ADVERSE REACTIONS Adverse reaction rates increase with higher doses of ketorolac tromethamine. Practitioners should be alert for the severe complications of treatment with ketorolac tromethamine, such as G.I. ulceration, bleeding and perforation, postoperative bleeding, acute renal failure, anaphylactic and anaphylactoid reactions and liver failure (see Boxed WARNING, WARNINGS, PRECAUTIONS, and DOSAGE AND ADMINISTRATION ). These NSAID-related complications can be serious in certain patients for whom ketorolac tromethamine is indicated, especially when the drug is used inappropriately. In patients taking ketorolac tromethamine or other NSAIDs in clinical trials, the most frequently reported adverse experiences in approximately 1% to 10% of patients are: Gastrointestinal (GI) experiences including: abdominal pain constipation/diarrhea dyspepsia flatulence GI fullness GI ulcers (gastric/duodenal) gross bleeding/perforation heartburn nausea* stomatitis vomiting Other experiences: abnormal renal function anemia dizziness drowsiness edema elevated liver enzymes headaches* hypertension increased bleeding time injection site pain pruritus purpura rashes tinnitus sweating *Incidence greater than 10% Additional adverse experiences reported occasionally (<1% in patients taking ketorolac tromethamine or other NSAIDs in clinical trials) include: Body as a Whole: fever, infections, sepsis Cardiovascular: congestive heart failure, palpitation, pallor, tachycardia, syncope Dermatologic: alopecia, photosensitivity, urticaria Gastrointestinal: anorexia, dry mouth, eructation, esophagitis, excessive thirst, gastritis, glossitis, hematemesis, hepatitis, increased appetite, jaundice, melena, rectal bleeding Hemic and Lymphatic: ecchymosis, eosinophilia, epistaxis, leukopenia, thrombocytopenia Metabolic and Nutritional: weight change Nervous System: abnormal dreams, abnormal thinking, anxiety, asthenia, confusion, depression, euphoria, extrapyramidal symptoms, hallucinations, hyperkinesis, inability to concentrate, insomnia, nervousness, paresthesia, somnolence, stupor, tremors, vertigo, malaise Reproductive, female: infertility Respiratory: asthma, cough, dyspnea, pulmonary edema, rhinitis Special Senses: abnormal taste, abnormal vision, blurred vision, hearing loss Urogenital: cystitis, dysuria, hematuria, increased urinary frequency, interstitial nephritis, oliguria/polyuria, proteinuria, renal failure, urinary retention Other rarely observed reactions (reported from postmarketing experience in patients taking ketorolactromethamine or other NSAIDs) are: Body as a Whole: angioedema, death, hypersensitivity reactions such as anaphylaxis, anaphylactoid reaction, laryngeal edema, tongue edema (see WARNINGS ), myalgia Cardiovascular: arrhythmia, bradycardia, chest pain, flushing, hypotension, myocardial infarction, vasculitis Dermatologic: exfoliative dermatitis, erythema multiforme, Lyell’s syndrome, bullous reactions including Stevens-Johnson syndrome and toxic epidermal necrolysis Gastrointestinal: acute pancreatitis, liver failure, ulcerative stomatitis, exacerbation of inflammatory bowel disease (ulcerative colitis, Crohn’s disease) Hemic and Lymphatic: agranulocytosis, aplastic anemia, hemolytic anemia, lymphadenopathy, pancytopenia, post operative wound hemorrhage (rarely requiring blood transfusion — see Boxed WARNING , WARNINGS , and PRECAUTIONS ) Metabolic and Nutritional: hyperglycemia, hyperkalemia, hyponatremia Nervous System: aseptic meningitis, convulsions, coma, psychosis Respiratory: bronchospasm, respiratory depression, pneumonia Special Senses: conjunctivitis Urogenital: flank pain with or without hematuria and/or azotemia, hemolytic uremic syndrome Postmarketing Surveillance Study A large postmarketing observational, nonrandomized study, involving approximately 10,000 patients receiving ketorolac tromethamine, demonstrated that the risk of clinically serious gastrointestinal (GI) bleeding was dose-dependent (see Tables 3A and 3B). This was particularly true in elderly patients who received an average daily dose greater than 60 mg/day of ketorolac tromethamine (see Table 3A). Table 3: Incidence of Clinically Serious G.I. Bleeding as Related to Age, Total Daily Dose, and History of G.I. Perforation, Ulcer, Bleeding (PUB) after up to 5 Days of Treatment with Ketorolac Tromethamine Injection A. Adult Patients without History of PUB Age of Patients Total Daily Dose of Ketorolac Tromethamine Injection ≤60 mg >60 to 90 mg >90 to 120 mg >120 mg <65 years of age 0.4% 0.4% 0.9% 4.6% ≥65 years of age 1.2% 2.8% 2.2% 7.7% B. Adult Patients with History of PUB Age of Patients Total Daily Dose of Ketorolac Tromethamine Injection ≤60 mg >60 to 90 mg >90 to 120 mg >120 mg <65 years of age 2.1% 4.6% 7.8% 15.4% ≥65 years of age 4.7% 3.7% 2.8% 25.0%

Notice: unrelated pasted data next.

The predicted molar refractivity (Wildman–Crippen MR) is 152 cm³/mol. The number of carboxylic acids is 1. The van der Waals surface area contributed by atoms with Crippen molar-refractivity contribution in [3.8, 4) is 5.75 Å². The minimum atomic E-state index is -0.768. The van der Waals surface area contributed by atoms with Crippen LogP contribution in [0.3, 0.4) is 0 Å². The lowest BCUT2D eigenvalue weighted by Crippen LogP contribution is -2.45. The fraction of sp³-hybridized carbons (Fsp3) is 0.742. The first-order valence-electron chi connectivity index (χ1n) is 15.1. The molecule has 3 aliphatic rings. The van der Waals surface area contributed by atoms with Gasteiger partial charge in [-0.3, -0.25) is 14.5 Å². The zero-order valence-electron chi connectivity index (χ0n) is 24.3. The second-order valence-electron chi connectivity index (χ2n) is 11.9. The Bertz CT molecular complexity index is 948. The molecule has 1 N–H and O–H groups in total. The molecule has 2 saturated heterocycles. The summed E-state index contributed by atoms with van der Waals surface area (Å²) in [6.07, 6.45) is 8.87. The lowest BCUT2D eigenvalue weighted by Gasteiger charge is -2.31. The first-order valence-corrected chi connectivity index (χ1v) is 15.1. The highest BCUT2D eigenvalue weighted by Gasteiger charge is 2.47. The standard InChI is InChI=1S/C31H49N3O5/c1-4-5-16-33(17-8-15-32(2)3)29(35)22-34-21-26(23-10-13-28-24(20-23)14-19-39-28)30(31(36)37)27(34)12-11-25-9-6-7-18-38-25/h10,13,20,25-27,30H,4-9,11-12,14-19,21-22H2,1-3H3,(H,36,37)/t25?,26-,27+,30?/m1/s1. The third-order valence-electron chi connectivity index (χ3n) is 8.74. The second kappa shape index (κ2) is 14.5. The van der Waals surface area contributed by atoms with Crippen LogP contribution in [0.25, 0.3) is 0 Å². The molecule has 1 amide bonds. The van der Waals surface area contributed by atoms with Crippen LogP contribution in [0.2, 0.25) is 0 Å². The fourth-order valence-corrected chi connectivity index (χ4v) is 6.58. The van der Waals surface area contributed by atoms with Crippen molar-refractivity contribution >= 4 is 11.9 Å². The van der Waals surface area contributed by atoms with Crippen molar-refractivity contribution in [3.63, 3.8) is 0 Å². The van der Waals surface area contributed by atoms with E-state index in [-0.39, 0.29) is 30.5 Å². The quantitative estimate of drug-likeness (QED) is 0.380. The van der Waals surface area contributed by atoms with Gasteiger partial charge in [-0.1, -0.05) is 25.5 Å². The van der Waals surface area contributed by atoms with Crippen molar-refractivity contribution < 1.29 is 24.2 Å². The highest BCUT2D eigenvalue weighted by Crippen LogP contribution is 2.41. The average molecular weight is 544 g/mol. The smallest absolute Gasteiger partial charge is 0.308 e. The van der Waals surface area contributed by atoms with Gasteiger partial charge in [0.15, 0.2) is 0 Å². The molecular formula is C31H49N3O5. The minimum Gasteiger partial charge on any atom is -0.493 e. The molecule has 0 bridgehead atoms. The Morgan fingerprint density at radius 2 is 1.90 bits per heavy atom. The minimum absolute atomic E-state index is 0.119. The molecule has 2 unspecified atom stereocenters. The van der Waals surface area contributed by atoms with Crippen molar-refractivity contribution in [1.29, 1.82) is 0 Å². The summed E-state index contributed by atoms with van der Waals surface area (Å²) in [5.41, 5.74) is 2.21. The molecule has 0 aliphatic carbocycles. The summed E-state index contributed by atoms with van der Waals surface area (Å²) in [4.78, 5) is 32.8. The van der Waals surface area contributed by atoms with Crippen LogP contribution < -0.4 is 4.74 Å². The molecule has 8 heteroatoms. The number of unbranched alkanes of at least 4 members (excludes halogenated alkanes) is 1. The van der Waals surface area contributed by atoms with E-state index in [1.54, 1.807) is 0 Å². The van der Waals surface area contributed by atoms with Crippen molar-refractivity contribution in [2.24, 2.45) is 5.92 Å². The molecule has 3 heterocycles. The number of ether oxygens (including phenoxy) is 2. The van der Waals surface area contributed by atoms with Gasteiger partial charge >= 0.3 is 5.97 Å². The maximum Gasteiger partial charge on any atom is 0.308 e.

Usage information